Six months later, it’s time to review and rate their performance. The first employee seems, by every metric, to have been more productive and effective. His measurable output is greater, his stakeholders rate them more highly, and his manager is more enthusiastic about their impact. The other employee showed some progress and received some positive feedback, but seemed to struggle to consistently meet the needs of teammates and deliver results.

Is the first employee simply more capable and hard-working? Or was the difference between them primarily down to the stark contrast in their leadership and team dynamics, so much more favorable and supportive in one case than the other?

The answer comes down to which element in the equation of performance matters most. The effort and talents of the individual? Or the support and structure of the organization? Clearly both matter… and yet we tend to orient our rating and evaluation systems heavily towards the first.

Of course, this is an extreme example; the reality of comparing any two employees is likely to be much more nuanced. But it helps illustrate why the philosophy that guides our current thinking about performance is so limited.

Evaluation should work both ways

Of course we should examine the individual, but we should also examine and assess the environment in which they operate. This means shining a spotlight on the context and conditions of the team and the organization and changing anything that needs to be changed.

As managers and leaders, this means stepping from the relatively safe role of evaluating others into the much more vulnerable one of evaluating ourselves. What are the cultural expectations that we set for our teammates? What do we celebrate? What do we penalize? Are we setting clear priorities and policies? How do we react to perceived failures or misses? How do we support, teach, guide, and develop them?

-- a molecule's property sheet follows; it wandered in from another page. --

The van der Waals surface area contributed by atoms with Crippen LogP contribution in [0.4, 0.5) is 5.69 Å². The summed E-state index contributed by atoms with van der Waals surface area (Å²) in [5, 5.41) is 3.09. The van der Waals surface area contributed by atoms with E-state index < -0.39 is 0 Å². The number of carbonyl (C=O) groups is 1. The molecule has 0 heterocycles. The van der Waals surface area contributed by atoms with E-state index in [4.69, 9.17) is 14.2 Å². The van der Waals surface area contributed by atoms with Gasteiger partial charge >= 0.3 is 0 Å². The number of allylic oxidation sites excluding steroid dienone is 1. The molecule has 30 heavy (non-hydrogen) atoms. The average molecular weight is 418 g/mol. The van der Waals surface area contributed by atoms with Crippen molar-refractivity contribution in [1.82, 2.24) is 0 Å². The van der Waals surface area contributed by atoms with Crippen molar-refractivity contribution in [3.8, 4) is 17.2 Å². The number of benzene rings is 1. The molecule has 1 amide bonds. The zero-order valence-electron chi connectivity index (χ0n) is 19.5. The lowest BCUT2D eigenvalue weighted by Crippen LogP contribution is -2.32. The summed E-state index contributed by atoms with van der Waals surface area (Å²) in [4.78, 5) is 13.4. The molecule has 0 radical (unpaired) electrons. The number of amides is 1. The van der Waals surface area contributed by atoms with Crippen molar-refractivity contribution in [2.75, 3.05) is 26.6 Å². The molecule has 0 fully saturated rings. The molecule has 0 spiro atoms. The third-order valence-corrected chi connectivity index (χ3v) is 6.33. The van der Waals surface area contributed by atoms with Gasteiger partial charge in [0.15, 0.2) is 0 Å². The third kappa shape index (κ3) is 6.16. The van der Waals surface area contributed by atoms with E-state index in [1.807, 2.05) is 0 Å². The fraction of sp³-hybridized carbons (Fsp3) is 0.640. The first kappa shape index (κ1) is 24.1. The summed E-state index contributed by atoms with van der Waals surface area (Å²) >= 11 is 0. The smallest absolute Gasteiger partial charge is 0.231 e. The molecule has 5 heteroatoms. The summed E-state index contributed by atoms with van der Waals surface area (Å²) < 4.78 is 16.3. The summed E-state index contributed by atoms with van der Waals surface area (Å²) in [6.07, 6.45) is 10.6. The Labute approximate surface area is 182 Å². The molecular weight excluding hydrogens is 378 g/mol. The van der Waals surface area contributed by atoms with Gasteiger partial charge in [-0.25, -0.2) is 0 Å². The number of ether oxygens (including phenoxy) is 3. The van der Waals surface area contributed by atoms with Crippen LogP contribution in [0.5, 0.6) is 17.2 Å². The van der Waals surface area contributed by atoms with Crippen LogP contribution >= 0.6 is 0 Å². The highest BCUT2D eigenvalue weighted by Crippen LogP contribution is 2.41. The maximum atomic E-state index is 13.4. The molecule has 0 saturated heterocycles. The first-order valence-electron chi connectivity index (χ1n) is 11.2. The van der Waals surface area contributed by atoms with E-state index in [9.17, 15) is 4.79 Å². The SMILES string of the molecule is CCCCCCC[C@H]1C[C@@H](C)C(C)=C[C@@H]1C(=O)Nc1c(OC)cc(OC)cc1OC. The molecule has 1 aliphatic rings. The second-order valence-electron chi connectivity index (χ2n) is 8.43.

These are big, vital questions… and ones that get little if any real airtime or discussion on most teams. Most leadership teams spend hours talking about people and have lots of process and infrastructure around that work, but very little time or intentionality around assessing and improving their own environment. That needs to change.

If you create the time and space for that discussion, you might be surprised by what comes up. At one company I worked at, we started to see unexpected delays and missed deadlines. Everyone would self-report that things were on track at our status meetings, but then we would see a surprise slip in the schedule. It would have been easy to see this as simply a failure of personal accountability on the part of a few employees.

After asking enough questions, however, something interesting emerged. In our meetings, we would ask anyone who thought their work might hit a delay to raise their hand. But we hadn’t thought about the social and reputational stigma associated with admitting that in front of all of your teammates. It was strong enough that most people wouldn’t do it, even if they had secret doubts about their ability to deliver. So we had unintentionally created a process and experience that limited real feedback and encouraged people to hide, rather than share, information.

If you spend some time with other managers and teammates exploring these questions, you will likely find plenty of opportunities to improve like this. When you focus less on doling out individual grades and more on understanding, you can get a better understanding of both your people and the environment that you all work in together.

The bottom line when it comes to performance assessments is clear. We need a little less judgment and a lot more understanding and compassion. Most of all, we need to examine all sides of our environment and culture. Stop thinking so much about ranking people and more about how you can collectively make everything, and everyone, work better together.

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Jason Li is Ironclad’s VP of Engineering. Before joining Ironclad, he was the VP of Engineering at SalesforceIQ and Grovo. He holds a B.S. in Electrical Engineering and Computer Science from U.C. Berkeley and an M.S. in Electrical Engineering from Stanford University.